Obstructive sleep apnoea is an unpleasant and debilitating condition, caused by a restriction of the airways during sleep. This restriction, while not severe enough to compel the sleeper to awaken, can last for several minutes, until the sleeper gasps in air. The low levels of oxygen and high levels of carbon dioxide in the blood caused by this condition have a range of nasty ramifications, including depression, constant fatigue, episodes of sleep paralysis, diminished cognitive functions and vision problems.
Despite this, many people who suffer from apnoea will not seek medical treatment for it. The reasons for this are two-fold; the first being that, despite the range of problems it can cause, it is quite difficult to diagnose, especially if you generally sleep alone. The second reason is that the treatments for sleep apnoea are generally quite unpleasant. CPAP and APAP machines are effective but can be noisy and uncomfortable to wear, medications are generally considered to be of little help, and surgery is a scary, last-resort proposition:
What are orthodontic splints?
Orthodontic splints are often used as an alternative to other sleep apnoea therapies, especially for people who find CPAP and APAP machines uncomfortable or difficult to sleep with. There are two main kinds of splint used to treat apnoea:
- Mandibular advancement splints (MAS) – These devices bear some resemblance to sport mouth guards, and are moulded to fit your teeth by an orthodontist. The function of these devices is to force the lower mandible forward slightly while the wearer is asleep. This tightens the muscles and tissues in the upper airway and the roof of the mouth, opening the airways to receive as much oxygen as possible. As a handy side effect, they also help to combat snoring, which many sleep apnoea sufferers will also suffer from.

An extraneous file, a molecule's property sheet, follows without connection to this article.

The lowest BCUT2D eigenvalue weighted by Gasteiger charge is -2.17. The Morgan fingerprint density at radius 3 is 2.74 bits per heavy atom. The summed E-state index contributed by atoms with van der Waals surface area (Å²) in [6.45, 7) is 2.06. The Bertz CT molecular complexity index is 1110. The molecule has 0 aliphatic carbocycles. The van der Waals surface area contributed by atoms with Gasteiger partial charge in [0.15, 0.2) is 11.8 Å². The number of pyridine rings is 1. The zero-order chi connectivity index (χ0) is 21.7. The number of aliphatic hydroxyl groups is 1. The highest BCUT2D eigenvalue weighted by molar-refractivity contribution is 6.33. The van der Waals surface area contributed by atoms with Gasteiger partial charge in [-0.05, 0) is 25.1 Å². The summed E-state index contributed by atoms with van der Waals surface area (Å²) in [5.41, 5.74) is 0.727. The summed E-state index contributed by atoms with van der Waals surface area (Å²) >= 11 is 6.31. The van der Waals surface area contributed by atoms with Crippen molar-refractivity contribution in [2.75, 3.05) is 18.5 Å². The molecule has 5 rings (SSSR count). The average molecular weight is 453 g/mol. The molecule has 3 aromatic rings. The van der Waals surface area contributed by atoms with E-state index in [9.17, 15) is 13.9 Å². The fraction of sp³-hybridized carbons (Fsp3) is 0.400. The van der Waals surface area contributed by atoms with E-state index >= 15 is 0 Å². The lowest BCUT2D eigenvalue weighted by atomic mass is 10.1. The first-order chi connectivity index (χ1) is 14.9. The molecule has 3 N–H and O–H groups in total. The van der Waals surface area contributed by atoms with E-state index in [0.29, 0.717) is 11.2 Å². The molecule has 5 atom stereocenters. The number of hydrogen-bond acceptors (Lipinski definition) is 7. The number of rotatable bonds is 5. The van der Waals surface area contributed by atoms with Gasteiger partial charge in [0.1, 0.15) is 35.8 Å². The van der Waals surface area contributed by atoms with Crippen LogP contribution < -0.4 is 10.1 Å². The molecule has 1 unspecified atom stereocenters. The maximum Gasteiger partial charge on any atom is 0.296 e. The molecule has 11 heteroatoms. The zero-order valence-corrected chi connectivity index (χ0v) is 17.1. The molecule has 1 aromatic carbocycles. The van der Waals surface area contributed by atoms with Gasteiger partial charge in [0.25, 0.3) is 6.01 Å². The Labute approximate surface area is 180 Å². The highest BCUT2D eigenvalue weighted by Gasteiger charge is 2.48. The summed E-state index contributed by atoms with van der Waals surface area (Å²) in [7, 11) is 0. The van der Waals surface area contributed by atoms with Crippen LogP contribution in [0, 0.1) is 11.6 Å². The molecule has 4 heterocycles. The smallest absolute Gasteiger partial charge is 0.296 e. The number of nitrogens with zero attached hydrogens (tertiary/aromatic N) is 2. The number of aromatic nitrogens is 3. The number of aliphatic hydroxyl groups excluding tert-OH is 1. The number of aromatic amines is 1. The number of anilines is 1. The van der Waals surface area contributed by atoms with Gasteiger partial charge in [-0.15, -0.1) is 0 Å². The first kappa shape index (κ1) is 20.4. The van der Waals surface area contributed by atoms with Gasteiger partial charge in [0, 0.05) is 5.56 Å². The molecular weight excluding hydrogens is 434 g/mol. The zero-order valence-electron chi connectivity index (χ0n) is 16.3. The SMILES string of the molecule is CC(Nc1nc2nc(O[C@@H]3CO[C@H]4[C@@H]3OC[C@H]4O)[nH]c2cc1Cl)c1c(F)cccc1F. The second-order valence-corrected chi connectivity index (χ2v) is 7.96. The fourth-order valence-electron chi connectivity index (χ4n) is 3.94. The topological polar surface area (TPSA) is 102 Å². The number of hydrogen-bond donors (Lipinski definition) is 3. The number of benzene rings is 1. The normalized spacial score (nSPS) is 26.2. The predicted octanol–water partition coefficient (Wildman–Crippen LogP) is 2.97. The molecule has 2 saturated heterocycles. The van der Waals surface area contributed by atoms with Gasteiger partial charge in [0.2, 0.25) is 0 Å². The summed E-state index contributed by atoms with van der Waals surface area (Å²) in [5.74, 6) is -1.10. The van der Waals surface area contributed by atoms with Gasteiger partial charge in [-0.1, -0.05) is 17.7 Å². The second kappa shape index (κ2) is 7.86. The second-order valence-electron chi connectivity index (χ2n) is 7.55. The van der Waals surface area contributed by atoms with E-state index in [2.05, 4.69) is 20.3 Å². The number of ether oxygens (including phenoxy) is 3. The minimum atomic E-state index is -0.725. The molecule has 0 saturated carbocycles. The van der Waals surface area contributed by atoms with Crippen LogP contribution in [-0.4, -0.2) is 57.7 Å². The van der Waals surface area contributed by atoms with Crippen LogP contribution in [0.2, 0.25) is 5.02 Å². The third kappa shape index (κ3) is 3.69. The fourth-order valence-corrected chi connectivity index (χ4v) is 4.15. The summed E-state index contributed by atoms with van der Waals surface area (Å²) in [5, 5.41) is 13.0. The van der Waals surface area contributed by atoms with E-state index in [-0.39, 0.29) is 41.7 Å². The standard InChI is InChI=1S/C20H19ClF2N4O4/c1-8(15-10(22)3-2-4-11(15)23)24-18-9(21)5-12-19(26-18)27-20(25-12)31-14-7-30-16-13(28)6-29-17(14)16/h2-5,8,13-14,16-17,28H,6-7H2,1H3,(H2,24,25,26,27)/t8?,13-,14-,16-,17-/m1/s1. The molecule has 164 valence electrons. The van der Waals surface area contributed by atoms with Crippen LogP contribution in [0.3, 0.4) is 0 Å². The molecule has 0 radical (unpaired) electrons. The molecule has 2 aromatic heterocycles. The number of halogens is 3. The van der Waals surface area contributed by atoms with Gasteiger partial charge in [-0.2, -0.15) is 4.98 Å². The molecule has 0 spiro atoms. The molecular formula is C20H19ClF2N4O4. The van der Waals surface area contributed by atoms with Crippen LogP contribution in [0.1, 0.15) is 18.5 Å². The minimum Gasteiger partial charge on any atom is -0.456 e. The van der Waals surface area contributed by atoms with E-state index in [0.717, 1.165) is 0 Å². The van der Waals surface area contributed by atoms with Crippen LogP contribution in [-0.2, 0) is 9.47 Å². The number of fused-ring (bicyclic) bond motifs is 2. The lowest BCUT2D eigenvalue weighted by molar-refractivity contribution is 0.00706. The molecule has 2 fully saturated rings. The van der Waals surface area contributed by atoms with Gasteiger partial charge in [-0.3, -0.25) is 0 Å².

- Tongue retaining devices – These devices look a little bit like a hollow baby’s dummy, with a restraining device inside which keeps the tongue straight, poking slightly past the lips. While it can look rather ridiculous, this straightening of the tongue keeps it from lolling backwards and restricting the airways during natural sleep, and can be very effective in cases of apnoea where the tongue is the main cause. Most tongue retainers are held in place by the lips, but some high-end models are fitted and braced to the lower teeth, and should be crafted by an orthodontist or other dental professional.
What are the advantages of using these devices?
- Cost – A standard MAS, moulded to your teeth and jaws, may cost several hundred dollars, depending on your orthodontist and the area you live in. This is still much less than even the most basic of CPAP or APAP machines, without even mentioning the cost of potential surgical solutions. Tongue retainers are very inexpensive, unless you choose to have one custom-moulded.
- Comfort – The tightening action of a MAS can be uncomfortable at first, but will come to feel normal as the muscles become used to their new positions. A tongue retainer is more uncomfortable, and can cause a painful tongue or dry mouth, but this will also recede with time.
- Ease of sleeping – In addition to the added comfort these devices provide over some alternatives, they are also less restrictive, allowing you to sleep in a more comfortable position. They are also silent unlike CPAP machines, although you may experience clicking noises until you become used to an MAS.
And what about disadvantages?
- Medicare – Orthodontic splints may not be covered by Medicare, unlike CPAP and APAP machines, forcing you to pay out of pocket. Check with your local jurisdiction.
- Dental hygiene – Splints should be cleaned daily to avoid the buildup of microbial nasties. Makes sure to brush your teeth before bed, particularly if you’re wearing an MAS, as they provide a sheltered environment for thrush and other oral infections to grow.
- Tooth shifting – Some speculation exists that long-term wear of an orthodontic splint may cause teeth to shift out of alignment – however, nothing has been conclusively proven as of the time of writing.
To learn more, contact a company like About Face Orthodontics with any questions you have.Read More